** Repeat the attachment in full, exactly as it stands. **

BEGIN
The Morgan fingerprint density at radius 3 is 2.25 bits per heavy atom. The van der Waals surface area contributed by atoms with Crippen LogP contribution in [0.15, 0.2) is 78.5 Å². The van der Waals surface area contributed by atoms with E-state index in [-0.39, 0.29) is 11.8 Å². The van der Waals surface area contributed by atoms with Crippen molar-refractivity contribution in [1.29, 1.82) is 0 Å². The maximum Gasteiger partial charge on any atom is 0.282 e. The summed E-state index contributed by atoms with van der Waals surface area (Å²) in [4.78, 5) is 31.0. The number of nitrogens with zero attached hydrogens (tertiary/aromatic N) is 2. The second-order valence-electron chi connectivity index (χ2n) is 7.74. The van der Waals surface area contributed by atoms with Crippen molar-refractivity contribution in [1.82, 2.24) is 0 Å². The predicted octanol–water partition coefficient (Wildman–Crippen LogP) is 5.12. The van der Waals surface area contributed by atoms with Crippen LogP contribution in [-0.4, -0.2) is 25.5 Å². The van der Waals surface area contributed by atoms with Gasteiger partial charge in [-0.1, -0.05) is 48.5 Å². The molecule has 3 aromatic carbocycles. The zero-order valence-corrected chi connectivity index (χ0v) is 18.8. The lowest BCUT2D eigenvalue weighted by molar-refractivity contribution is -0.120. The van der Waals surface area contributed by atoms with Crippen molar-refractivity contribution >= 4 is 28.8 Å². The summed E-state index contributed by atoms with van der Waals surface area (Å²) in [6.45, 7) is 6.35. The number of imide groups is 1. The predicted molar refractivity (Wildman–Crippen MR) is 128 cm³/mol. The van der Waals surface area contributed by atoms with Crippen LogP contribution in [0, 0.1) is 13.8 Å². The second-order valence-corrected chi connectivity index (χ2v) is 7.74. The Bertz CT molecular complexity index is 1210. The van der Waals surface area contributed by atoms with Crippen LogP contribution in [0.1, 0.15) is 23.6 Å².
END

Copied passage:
The Morgan fingerprint density at radius 3 is 2.25 bits per heavy atom. The van der Waals surface area contributed by atoms with Crippen LogP contribution in [0.15, 0.2) is 78.5 Å². The van der Waals surface area contributed by atoms with E-state index in [-0.39, 0.29) is 11.8 Å². The van der Waals surface area contributed by atoms with Crippen molar-refractivity contribution in [1.29, 1.82) is 0 Å². The maximum Gasteiger partial charge on any atom is 0.282 e. The summed E-state index contributed by atoms with van der Waals surface area (Å²) in [4.78, 5) is 31.0. The number of nitrogens with zero attached hydrogens (tertiary/aromatic N) is 2. The second-order valence-electron chi connectivity index (χ2n) is 7.74. The van der Waals surface area contributed by atoms with Crippen molar-refractivity contribution in [1.82, 2.24) is 0 Å². The predicted octanol–water partition coefficient (Wildman–Crippen LogP) is 5.12. The van der Waals surface area contributed by atoms with Crippen LogP contribution in [-0.4, -0.2) is 25.5 Å². The van der Waals surface area contributed by atoms with Gasteiger partial charge in [-0.1, -0.05) is 48.5 Å². The molecule has 3 aromatic carbocycles. The zero-order valence-corrected chi connectivity index (χ0v) is 18.8. The lowest BCUT2D eigenvalue weighted by molar-refractivity contribution is -0.120. The van der Waals surface area contributed by atoms with Crippen molar-refractivity contribution >= 4 is 28.8 Å². The summed E-state index contributed by atoms with van der Waals surface area (Å²) in [6.45, 7) is 6.35. The number of imide groups is 1. The predicted molar refractivity (Wildman–Crippen MR) is 128 cm³/mol. The van der Waals surface area contributed by atoms with Crippen LogP contribution in [0, 0.1) is 13.8 Å². The second-order valence-corrected chi connectivity index (χ2v) is 7.74. The Bertz CT molecular complexity index is 1210. The van der Waals surface area contributed by atoms with Crippen LogP contribution in [0.1, 0.15) is 23.6 Å².